Hawai’i interisland is a major loss-leader right now; Southwest did it to increase loads and access to their mainland flights – and stick it to Hawaiian. Hawaiian operates it because it *has to*. Mokulele’s a mixed bag; JHM used to be our gold mine, well.. yeah, not anymore. The fires took that away (as did the cheaper yields to OGG vs HNL).

      1. To be clear, they can get those airplanes in there on a clear day if the winds aren’t causing issues. But there will be a weight penalty, and if the winds shift or if there’s a wet runway, it gets significantly more challenging. HA has always said that it couldn’t run reliable service with a jet, and what the people on those islands need is reliable service.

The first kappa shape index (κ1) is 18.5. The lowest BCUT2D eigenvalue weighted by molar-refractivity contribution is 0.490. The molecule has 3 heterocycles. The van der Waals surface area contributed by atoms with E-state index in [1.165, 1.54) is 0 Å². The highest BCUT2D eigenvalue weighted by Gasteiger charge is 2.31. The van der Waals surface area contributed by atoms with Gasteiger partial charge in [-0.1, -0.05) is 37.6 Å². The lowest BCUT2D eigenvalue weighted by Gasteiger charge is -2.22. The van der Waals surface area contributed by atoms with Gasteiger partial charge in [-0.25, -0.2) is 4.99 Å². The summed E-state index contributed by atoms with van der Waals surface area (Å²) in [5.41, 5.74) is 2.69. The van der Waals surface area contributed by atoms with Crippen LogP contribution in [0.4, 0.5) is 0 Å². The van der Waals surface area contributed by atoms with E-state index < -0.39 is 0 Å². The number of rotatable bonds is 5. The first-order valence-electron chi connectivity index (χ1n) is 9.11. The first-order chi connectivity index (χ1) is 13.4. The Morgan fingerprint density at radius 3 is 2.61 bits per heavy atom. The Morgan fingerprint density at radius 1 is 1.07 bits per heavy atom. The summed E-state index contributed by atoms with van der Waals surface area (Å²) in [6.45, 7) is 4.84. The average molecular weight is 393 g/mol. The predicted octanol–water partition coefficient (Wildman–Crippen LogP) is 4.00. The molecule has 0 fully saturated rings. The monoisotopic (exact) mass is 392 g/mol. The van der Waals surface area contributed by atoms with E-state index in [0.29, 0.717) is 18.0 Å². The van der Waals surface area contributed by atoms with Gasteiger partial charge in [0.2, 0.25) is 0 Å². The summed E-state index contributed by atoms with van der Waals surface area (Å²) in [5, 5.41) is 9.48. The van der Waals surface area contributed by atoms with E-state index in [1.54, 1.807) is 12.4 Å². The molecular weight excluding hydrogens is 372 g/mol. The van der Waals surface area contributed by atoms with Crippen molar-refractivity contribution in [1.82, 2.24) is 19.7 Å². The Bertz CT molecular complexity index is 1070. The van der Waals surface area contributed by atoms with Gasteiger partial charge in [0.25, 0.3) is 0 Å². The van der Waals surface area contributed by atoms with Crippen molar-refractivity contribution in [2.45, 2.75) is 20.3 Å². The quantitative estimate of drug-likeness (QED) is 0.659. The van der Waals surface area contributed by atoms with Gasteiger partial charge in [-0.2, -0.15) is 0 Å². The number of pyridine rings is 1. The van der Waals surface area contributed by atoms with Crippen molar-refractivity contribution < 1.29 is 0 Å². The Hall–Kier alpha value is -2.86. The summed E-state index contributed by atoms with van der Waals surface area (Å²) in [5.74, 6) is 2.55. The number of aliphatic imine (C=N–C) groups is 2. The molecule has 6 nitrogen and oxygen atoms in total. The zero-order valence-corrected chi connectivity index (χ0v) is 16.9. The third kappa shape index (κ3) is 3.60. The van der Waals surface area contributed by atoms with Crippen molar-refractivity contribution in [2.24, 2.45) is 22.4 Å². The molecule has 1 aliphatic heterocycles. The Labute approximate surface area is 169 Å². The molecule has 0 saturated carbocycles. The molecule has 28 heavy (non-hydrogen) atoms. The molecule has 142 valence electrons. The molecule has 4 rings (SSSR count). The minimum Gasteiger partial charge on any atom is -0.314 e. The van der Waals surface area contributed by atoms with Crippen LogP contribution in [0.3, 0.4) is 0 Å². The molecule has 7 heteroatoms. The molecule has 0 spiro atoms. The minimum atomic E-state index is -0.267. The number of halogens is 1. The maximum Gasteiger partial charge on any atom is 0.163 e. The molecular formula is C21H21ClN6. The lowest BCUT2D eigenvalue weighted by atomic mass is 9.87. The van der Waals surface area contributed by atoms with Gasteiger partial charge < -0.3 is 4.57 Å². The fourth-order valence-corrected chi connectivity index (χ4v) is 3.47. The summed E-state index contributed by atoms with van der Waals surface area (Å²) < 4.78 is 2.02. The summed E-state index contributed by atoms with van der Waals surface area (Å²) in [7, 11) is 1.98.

6. Are there still operators running classic 737 freighters interisland? A 738 combi seems like it would be great for interisland, if they could be had. Kelowna Flightcraft is currently working on making three of them for Air Inuit. From what I can see it looks like 11 containers and 24 tonnes in the front, 16 rows in the back. They were supposed to have delivered one this spring but I don’t know if that’s happened yet.

      1. Not to wish ill against Aloha, but as competition goes that seems like low hanging fruit for a big and established company like AS+HA would be, and a couple combis would be a “two birds, one stone” kind of bargain. Half of an -800 will take as much cargo as all of a 300, I believe.

        1. Not sure AS wants to get into the combi market again. AS is really trying to go for a consistent customer experience now, one of the reasons all 800 and MAX8s will be getting the 16F seat retrofit. A combi probably wouldn’t have F or not as much as the rest of the fleet.

          If the did go for more Cargo I could see more -800 ETOPS cargo conversions once enough MAXs are in the fleet.